While Latin America has enjoyed a recent period of growth, the political changes of the region’s main trade and investment partner, the United States, has left many questioning whether the outlook for markets . In our view, there are still opportunities for investors to tap into Latin America’s growth potential, so long as they keep two clear risks in mind.
As mentioned above, the first risk is that the Trump administration’s protectionist agenda will have a direct impact on economies like Mexico, which are highly dependent on US trade. Nonetheless, this could create favourable exchange rate conditions for companies whose core of operations are outside the market where they are locally headquartered, and could thus enjoy a favourable exchange rate when repatriating earnings, even under complex circumstances.
The other risk comes from China, which has been a major source of foreign direct investment for Latin American countries like Peru. China’s ongoing capital outflows, coupled with its rising debt to GDP ratio point to an unsteady basis for growth. This is a systemic threat to Latin American countries that must not be ignored.
Yet, opportunities do exist. In Brazil, we can confidently state that the 2015–2016 recessionary phase has come to an end and the economy has continued to recover during the first months of 2017. On top of that, fiscally prudent policies adopted by the Brazilian government are improving the outlook for the country. Brazil appears to be implementing a set of structural changes that point of a long term improvement in the country’s markets; the success probability of these changes imply a cautious, yet positive, outlook for the country.
After a few quarters of hard times brought on by the US presidential election, Mexico also seems to be recovering. The belligerence of the election campaign has apparently given way to economic pragmatism in Washington, with the result that the Mexican peso appreciated by close to 11 per cent against the dollar in the first quarter of 2017.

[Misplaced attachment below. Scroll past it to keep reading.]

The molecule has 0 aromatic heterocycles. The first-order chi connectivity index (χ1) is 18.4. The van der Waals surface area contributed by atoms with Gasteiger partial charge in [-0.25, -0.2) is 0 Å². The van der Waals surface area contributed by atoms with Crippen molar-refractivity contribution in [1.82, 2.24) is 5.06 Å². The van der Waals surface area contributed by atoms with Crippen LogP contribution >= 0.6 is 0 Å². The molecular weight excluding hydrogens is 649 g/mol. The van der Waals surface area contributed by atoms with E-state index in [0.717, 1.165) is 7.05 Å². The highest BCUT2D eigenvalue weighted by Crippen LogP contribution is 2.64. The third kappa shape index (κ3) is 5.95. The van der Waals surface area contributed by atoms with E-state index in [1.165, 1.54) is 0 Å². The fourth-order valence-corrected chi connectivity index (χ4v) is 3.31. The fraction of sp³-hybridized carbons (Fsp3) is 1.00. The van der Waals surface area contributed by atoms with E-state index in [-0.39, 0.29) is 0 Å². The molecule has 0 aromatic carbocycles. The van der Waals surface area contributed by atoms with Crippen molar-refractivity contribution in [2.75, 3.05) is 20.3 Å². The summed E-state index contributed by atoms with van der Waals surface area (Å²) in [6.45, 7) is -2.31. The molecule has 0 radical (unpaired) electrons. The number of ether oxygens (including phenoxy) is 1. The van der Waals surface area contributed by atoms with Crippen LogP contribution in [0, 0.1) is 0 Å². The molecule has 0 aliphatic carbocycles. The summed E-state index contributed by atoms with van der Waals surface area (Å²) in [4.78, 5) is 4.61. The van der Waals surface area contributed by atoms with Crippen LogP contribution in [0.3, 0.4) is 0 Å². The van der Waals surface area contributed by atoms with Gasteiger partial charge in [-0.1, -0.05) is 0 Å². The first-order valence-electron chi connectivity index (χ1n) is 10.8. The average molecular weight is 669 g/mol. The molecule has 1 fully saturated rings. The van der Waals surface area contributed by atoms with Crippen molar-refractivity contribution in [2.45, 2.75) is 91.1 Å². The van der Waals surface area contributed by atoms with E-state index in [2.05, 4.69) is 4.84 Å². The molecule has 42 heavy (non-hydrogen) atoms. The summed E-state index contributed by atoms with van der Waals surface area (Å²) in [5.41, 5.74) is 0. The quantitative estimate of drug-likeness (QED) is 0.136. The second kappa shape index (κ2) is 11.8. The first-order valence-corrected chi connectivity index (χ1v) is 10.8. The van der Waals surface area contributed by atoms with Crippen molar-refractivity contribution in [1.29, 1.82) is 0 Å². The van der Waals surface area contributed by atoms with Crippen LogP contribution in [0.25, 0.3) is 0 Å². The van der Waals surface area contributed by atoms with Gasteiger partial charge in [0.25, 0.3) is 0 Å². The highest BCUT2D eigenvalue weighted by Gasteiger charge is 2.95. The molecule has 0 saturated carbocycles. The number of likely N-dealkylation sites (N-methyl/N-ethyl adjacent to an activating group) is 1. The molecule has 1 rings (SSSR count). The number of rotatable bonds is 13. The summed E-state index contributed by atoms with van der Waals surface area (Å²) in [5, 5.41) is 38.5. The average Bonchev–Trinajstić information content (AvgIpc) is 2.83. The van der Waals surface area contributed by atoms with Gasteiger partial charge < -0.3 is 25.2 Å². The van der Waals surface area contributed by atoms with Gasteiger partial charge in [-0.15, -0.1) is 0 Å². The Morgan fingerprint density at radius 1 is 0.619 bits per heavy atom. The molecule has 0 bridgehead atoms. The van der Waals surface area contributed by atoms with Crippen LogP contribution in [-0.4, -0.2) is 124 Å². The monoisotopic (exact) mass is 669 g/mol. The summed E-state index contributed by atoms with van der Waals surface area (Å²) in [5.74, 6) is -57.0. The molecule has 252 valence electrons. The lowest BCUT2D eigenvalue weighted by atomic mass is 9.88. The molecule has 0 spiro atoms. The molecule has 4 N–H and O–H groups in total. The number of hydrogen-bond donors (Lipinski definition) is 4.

Moreover, while the North American Free Trade Agreement stands a good chance of being tweaked, the kind of no-holds-barred fight that could do major damage to Mexico’s economy and exports now looks like a much less likely prospect. In light of these events, we are sticking to our cautious, yet optimistic view on Mexico.
The other country that we like and where we see opportunities is Argentina. Mauricio Macri’s surprise victory at last elections was not only a welcome development, but also one of historic importance. The new President has put together a high-quality cabinet, which bodes well given the challenges at hand. In Argentina, domestic loans to the private sector account for a mere 16 per cent of GDP, putting it among the frontier markets with the lowest stock of private credit in the world. Such a degree of under penetration has worked to the advantage of our investment, and will continue to do so.
Other growth opportunities will come from the stabilisation of the commodities market. Most Latin-American countries, like Colombia and Chile, have economies that rely heavily on commodities for trade, public finance and investment. If correctly managed, the more politically-stable countries in the region should be able to leverage the solid backdrop in commodities.
Didier Saint-Georges is managing director and member of the investment committee at Carmignac